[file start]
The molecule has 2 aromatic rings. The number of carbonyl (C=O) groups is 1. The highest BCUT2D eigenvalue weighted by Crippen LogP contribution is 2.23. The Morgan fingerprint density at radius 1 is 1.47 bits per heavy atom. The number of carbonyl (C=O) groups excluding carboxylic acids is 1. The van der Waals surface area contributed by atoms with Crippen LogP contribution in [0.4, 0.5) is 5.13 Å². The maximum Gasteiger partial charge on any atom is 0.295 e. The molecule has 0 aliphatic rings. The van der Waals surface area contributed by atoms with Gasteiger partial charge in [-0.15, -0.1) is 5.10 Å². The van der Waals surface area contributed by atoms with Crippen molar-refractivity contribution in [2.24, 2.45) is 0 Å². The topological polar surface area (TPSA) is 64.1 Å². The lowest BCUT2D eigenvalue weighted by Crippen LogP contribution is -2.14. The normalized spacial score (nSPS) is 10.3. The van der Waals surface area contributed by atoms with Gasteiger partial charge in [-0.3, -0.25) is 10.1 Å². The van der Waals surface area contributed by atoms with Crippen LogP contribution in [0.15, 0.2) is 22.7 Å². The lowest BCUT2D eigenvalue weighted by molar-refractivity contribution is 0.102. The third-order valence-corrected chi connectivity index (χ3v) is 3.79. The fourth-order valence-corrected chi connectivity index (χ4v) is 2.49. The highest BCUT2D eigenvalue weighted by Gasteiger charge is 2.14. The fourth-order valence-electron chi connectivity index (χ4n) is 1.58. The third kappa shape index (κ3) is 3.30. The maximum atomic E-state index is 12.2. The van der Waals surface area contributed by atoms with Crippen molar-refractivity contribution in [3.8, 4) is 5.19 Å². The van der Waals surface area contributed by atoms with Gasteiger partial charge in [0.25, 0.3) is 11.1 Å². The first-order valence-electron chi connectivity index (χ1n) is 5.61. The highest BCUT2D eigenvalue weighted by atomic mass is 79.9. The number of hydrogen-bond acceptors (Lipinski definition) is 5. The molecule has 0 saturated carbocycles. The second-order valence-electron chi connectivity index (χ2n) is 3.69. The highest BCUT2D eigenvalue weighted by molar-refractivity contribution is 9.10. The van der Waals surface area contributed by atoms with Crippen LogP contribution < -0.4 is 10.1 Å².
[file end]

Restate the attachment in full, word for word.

The molecule has 2 aromatic rings. The number of carbonyl (C=O) groups is 1. The highest BCUT2D eigenvalue weighted by Crippen LogP contribution is 2.23. The Morgan fingerprint density at radius 1 is 1.47 bits per heavy atom. The number of carbonyl (C=O) groups excluding carboxylic acids is 1. The van der Waals surface area contributed by atoms with Crippen LogP contribution in [0.4, 0.5) is 5.13 Å². The maximum Gasteiger partial charge on any atom is 0.295 e. The molecule has 0 aliphatic rings. The van der Waals surface area contributed by atoms with Gasteiger partial charge in [-0.15, -0.1) is 5.10 Å². The van der Waals surface area contributed by atoms with Crippen molar-refractivity contribution in [2.24, 2.45) is 0 Å². The topological polar surface area (TPSA) is 64.1 Å². The lowest BCUT2D eigenvalue weighted by Crippen LogP contribution is -2.14. The normalized spacial score (nSPS) is 10.3. The van der Waals surface area contributed by atoms with Gasteiger partial charge in [-0.3, -0.25) is 10.1 Å². The van der Waals surface area contributed by atoms with Crippen LogP contribution in [0.15, 0.2) is 22.7 Å². The lowest BCUT2D eigenvalue weighted by molar-refractivity contribution is 0.102. The third-order valence-corrected chi connectivity index (χ3v) is 3.79. The fourth-order valence-corrected chi connectivity index (χ4v) is 2.49. The highest BCUT2D eigenvalue weighted by Gasteiger charge is 2.14. The fourth-order valence-electron chi connectivity index (χ4n) is 1.58. The third kappa shape index (κ3) is 3.30. The maximum atomic E-state index is 12.2. The van der Waals surface area contributed by atoms with Crippen molar-refractivity contribution in [3.8, 4) is 5.19 Å². The van der Waals surface area contributed by atoms with Gasteiger partial charge in [0.25, 0.3) is 11.1 Å². The first-order valence-electron chi connectivity index (χ1n) is 5.61. The highest BCUT2D eigenvalue weighted by atomic mass is 79.9. The number of hydrogen-bond acceptors (Lipinski definition) is 5. The molecule has 0 saturated carbocycles. The second-order valence-electron chi connectivity index (χ2n) is 3.69. The highest BCUT2D eigenvalue weighted by molar-refractivity contribution is 9.10. The van der Waals surface area contributed by atoms with Crippen LogP contribution < -0.4 is 10.1 Å².